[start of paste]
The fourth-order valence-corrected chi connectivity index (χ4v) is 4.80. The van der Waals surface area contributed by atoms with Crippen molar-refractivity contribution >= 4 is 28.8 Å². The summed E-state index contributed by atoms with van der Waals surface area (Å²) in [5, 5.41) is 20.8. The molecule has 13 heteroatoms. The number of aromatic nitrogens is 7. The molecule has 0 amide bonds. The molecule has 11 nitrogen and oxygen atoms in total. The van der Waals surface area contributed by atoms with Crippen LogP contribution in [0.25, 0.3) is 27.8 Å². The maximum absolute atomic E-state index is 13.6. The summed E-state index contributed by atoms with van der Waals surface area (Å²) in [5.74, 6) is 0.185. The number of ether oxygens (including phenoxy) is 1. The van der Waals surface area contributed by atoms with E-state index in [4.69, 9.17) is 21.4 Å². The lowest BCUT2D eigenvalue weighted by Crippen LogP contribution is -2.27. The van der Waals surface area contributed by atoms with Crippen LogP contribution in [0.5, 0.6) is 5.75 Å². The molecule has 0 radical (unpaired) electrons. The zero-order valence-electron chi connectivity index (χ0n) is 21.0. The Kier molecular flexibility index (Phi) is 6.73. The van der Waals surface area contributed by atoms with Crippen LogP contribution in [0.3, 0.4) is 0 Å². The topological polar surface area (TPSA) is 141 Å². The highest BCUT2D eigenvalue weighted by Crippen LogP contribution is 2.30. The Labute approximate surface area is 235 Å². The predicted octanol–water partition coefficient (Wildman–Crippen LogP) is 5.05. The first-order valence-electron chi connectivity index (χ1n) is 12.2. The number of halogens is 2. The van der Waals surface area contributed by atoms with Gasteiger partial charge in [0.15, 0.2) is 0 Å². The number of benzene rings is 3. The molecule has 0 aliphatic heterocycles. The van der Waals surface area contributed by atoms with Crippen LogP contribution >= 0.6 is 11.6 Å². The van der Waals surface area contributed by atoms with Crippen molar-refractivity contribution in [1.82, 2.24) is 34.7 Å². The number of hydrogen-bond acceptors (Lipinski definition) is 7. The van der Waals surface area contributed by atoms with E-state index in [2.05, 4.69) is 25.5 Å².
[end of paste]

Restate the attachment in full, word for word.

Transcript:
The fourth-order valence-corrected chi connectivity index (χ4v) is 4.80. The van der Waals surface area contributed by atoms with Crippen molar-refractivity contribution >= 4 is 28.8 Å². The summed E-state index contributed by atoms with van der Waals surface area (Å²) in [5, 5.41) is 20.8. The molecule has 13 heteroatoms. The number of aromatic nitrogens is 7. The molecule has 0 amide bonds. The molecule has 11 nitrogen and oxygen atoms in total. The van der Waals surface area contributed by atoms with Crippen LogP contribution in [0.25, 0.3) is 27.8 Å². The maximum absolute atomic E-state index is 13.6. The summed E-state index contributed by atoms with van der Waals surface area (Å²) in [5.74, 6) is 0.185. The number of ether oxygens (including phenoxy) is 1. The van der Waals surface area contributed by atoms with E-state index in [4.69, 9.17) is 21.4 Å². The lowest BCUT2D eigenvalue weighted by Crippen LogP contribution is -2.27. The van der Waals surface area contributed by atoms with Crippen LogP contribution in [0.5, 0.6) is 5.75 Å². The molecule has 0 radical (unpaired) electrons. The zero-order valence-electron chi connectivity index (χ0n) is 21.0. The Kier molecular flexibility index (Phi) is 6.73. The van der Waals surface area contributed by atoms with Crippen LogP contribution in [0.3, 0.4) is 0 Å². The topological polar surface area (TPSA) is 141 Å². The highest BCUT2D eigenvalue weighted by Crippen LogP contribution is 2.30. The Labute approximate surface area is 235 Å². The predicted octanol–water partition coefficient (Wildman–Crippen LogP) is 5.05. The first-order valence-electron chi connectivity index (χ1n) is 12.2. The number of halogens is 2. The van der Waals surface area contributed by atoms with Gasteiger partial charge in [0.15, 0.2) is 0 Å². The number of benzene rings is 3. The molecule has 0 aliphatic heterocycles. The van der Waals surface area contributed by atoms with Crippen LogP contribution >= 0.6 is 11.6 Å². The van der Waals surface area contributed by atoms with Crippen molar-refractivity contribution in [1.82, 2.24) is 34.7 Å². The number of hydrogen-bond acceptors (Lipinski definition) is 7. The van der Waals surface area contributed by atoms with E-state index in [2.05, 4.69) is 25.5 Å².